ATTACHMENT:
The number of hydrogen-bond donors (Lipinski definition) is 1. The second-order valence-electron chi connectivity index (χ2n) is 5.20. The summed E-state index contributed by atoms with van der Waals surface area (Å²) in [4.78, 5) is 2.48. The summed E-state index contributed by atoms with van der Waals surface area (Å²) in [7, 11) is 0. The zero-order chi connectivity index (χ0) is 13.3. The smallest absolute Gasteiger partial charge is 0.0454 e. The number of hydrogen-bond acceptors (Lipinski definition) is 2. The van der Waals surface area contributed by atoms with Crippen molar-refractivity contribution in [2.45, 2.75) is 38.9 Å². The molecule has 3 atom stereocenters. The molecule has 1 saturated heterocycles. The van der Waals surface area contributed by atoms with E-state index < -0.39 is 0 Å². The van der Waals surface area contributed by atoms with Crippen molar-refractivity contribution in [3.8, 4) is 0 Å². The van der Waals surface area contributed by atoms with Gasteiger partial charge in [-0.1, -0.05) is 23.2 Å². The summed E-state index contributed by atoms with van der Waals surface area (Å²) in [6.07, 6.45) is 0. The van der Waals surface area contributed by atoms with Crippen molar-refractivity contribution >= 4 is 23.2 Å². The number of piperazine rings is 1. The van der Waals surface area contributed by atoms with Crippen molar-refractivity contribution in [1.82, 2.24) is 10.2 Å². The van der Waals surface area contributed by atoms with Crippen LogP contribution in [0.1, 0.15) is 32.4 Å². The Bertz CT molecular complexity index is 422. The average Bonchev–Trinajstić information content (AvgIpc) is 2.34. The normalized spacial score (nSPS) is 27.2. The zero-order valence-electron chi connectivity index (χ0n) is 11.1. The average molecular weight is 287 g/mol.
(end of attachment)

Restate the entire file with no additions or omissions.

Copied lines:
The number of hydrogen-bond donors (Lipinski definition) is 1. The second-order valence-electron chi connectivity index (χ2n) is 5.20. The summed E-state index contributed by atoms with van der Waals surface area (Å²) in [4.78, 5) is 2.48. The summed E-state index contributed by atoms with van der Waals surface area (Å²) in [7, 11) is 0. The zero-order chi connectivity index (χ0) is 13.3. The smallest absolute Gasteiger partial charge is 0.0454 e. The number of hydrogen-bond acceptors (Lipinski definition) is 2. The van der Waals surface area contributed by atoms with Crippen molar-refractivity contribution in [2.45, 2.75) is 38.9 Å². The molecule has 3 atom stereocenters. The molecule has 1 saturated heterocycles. The van der Waals surface area contributed by atoms with E-state index < -0.39 is 0 Å². The van der Waals surface area contributed by atoms with Crippen molar-refractivity contribution in [3.8, 4) is 0 Å². The van der Waals surface area contributed by atoms with Gasteiger partial charge in [-0.1, -0.05) is 23.2 Å². The summed E-state index contributed by atoms with van der Waals surface area (Å²) in [6.07, 6.45) is 0. The van der Waals surface area contributed by atoms with Crippen molar-refractivity contribution >= 4 is 23.2 Å². The number of piperazine rings is 1. The van der Waals surface area contributed by atoms with Crippen molar-refractivity contribution in [1.82, 2.24) is 10.2 Å². The van der Waals surface area contributed by atoms with Crippen LogP contribution in [0.1, 0.15) is 32.4 Å². The Bertz CT molecular complexity index is 422. The average Bonchev–Trinajstić information content (AvgIpc) is 2.34. The normalized spacial score (nSPS) is 27.2. The zero-order valence-electron chi connectivity index (χ0n) is 11.1. The average molecular weight is 287 g/mol.